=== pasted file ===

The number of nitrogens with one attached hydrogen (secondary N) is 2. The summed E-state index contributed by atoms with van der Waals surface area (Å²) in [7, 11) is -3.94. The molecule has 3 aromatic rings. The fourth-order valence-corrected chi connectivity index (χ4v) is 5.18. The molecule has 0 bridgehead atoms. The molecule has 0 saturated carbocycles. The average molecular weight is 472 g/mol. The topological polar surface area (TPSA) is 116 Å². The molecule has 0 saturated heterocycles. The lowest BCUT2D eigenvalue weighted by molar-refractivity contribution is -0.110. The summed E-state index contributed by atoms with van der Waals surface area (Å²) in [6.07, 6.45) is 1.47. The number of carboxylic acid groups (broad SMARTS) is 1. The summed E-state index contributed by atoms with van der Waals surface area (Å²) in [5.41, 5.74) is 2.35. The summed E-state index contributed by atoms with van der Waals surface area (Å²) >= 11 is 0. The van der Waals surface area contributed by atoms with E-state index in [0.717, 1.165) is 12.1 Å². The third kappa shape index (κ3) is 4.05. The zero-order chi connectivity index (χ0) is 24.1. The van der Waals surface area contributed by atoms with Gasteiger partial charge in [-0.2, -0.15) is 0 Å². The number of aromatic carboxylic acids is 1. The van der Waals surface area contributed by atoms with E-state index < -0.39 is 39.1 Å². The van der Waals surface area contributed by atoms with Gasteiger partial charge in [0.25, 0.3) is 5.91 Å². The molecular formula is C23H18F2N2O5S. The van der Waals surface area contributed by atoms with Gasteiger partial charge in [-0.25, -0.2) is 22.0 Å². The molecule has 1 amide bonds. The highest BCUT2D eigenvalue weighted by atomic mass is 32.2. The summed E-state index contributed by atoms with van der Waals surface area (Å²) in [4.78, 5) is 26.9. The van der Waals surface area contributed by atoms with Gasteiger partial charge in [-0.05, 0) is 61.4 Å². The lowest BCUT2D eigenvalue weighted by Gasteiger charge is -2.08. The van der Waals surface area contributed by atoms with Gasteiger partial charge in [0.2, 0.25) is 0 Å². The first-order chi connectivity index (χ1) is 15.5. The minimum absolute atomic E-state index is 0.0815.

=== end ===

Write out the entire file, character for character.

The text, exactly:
The number of nitrogens with one attached hydrogen (secondary N) is 2. The summed E-state index contributed by atoms with van der Waals surface area (Å²) in [7, 11) is -3.94. The molecule has 3 aromatic rings. The fourth-order valence-corrected chi connectivity index (χ4v) is 5.18. The molecule has 0 bridgehead atoms. The molecule has 0 saturated carbocycles. The average molecular weight is 472 g/mol. The topological polar surface area (TPSA) is 116 Å². The molecule has 0 saturated heterocycles. The lowest BCUT2D eigenvalue weighted by molar-refractivity contribution is -0.110. The summed E-state index contributed by atoms with van der Waals surface area (Å²) in [6.07, 6.45) is 1.47. The number of carboxylic acid groups (broad SMARTS) is 1. The summed E-state index contributed by atoms with van der Waals surface area (Å²) in [5.41, 5.74) is 2.35. The summed E-state index contributed by atoms with van der Waals surface area (Å²) >= 11 is 0. The van der Waals surface area contributed by atoms with E-state index in [0.717, 1.165) is 12.1 Å². The third kappa shape index (κ3) is 4.05. The zero-order chi connectivity index (χ0) is 24.1. The van der Waals surface area contributed by atoms with Gasteiger partial charge in [-0.2, -0.15) is 0 Å². The number of aromatic carboxylic acids is 1. The van der Waals surface area contributed by atoms with E-state index < -0.39 is 39.1 Å². The van der Waals surface area contributed by atoms with Gasteiger partial charge in [0.25, 0.3) is 5.91 Å². The molecular formula is C23H18F2N2O5S. The van der Waals surface area contributed by atoms with Gasteiger partial charge in [-0.25, -0.2) is 22.0 Å². The molecule has 1 amide bonds. The highest BCUT2D eigenvalue weighted by atomic mass is 32.2. The summed E-state index contributed by atoms with van der Waals surface area (Å²) in [4.78, 5) is 26.9. The van der Waals surface area contributed by atoms with Gasteiger partial charge in [-0.05, 0) is 61.4 Å². The lowest BCUT2D eigenvalue weighted by Gasteiger charge is -2.08. The van der Waals surface area contributed by atoms with Gasteiger partial charge in [0.2, 0.25) is 0 Å². The first-order chi connectivity index (χ1) is 15.5. The minimum absolute atomic E-state index is 0.0815.